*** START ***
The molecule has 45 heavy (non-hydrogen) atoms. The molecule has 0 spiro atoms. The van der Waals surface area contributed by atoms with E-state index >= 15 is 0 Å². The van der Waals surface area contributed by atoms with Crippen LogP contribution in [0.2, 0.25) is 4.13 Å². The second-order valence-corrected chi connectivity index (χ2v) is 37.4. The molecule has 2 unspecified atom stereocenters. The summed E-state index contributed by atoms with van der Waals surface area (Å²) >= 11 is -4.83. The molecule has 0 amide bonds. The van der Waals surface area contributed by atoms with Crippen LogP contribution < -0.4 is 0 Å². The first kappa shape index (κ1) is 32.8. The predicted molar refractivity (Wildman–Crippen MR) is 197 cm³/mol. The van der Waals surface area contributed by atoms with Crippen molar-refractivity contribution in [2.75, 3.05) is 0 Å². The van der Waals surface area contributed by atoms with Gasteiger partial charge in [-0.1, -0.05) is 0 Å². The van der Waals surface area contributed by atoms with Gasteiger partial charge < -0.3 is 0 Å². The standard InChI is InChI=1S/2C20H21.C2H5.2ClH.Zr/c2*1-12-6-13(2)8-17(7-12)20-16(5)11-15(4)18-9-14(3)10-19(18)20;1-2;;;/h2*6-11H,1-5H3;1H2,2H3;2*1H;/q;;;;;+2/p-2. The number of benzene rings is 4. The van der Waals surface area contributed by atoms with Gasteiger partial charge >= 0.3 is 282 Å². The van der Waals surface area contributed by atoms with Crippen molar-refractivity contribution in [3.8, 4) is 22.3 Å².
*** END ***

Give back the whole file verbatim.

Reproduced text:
The molecule has 45 heavy (non-hydrogen) atoms. The molecule has 0 spiro atoms. The van der Waals surface area contributed by atoms with E-state index >= 15 is 0 Å². The van der Waals surface area contributed by atoms with Crippen LogP contribution in [0.2, 0.25) is 4.13 Å². The second-order valence-corrected chi connectivity index (χ2v) is 37.4. The molecule has 2 unspecified atom stereocenters. The summed E-state index contributed by atoms with van der Waals surface area (Å²) >= 11 is -4.83. The molecule has 0 amide bonds. The van der Waals surface area contributed by atoms with Crippen LogP contribution < -0.4 is 0 Å². The first kappa shape index (κ1) is 32.8. The predicted molar refractivity (Wildman–Crippen MR) is 197 cm³/mol. The van der Waals surface area contributed by atoms with Crippen molar-refractivity contribution in [2.75, 3.05) is 0 Å². The van der Waals surface area contributed by atoms with Gasteiger partial charge in [-0.1, -0.05) is 0 Å². The van der Waals surface area contributed by atoms with Gasteiger partial charge < -0.3 is 0 Å². The standard InChI is InChI=1S/2C20H21.C2H5.2ClH.Zr/c2*1-12-6-13(2)8-17(7-12)20-16(5)11-15(4)18-9-14(3)10-19(18)20;1-2;;;/h2*6-11H,1-5H3;1H2,2H3;2*1H;/q;;;;;+2/p-2. The number of benzene rings is 4. The van der Waals surface area contributed by atoms with Gasteiger partial charge >= 0.3 is 282 Å². The van der Waals surface area contributed by atoms with Crippen molar-refractivity contribution in [3.8, 4) is 22.3 Å².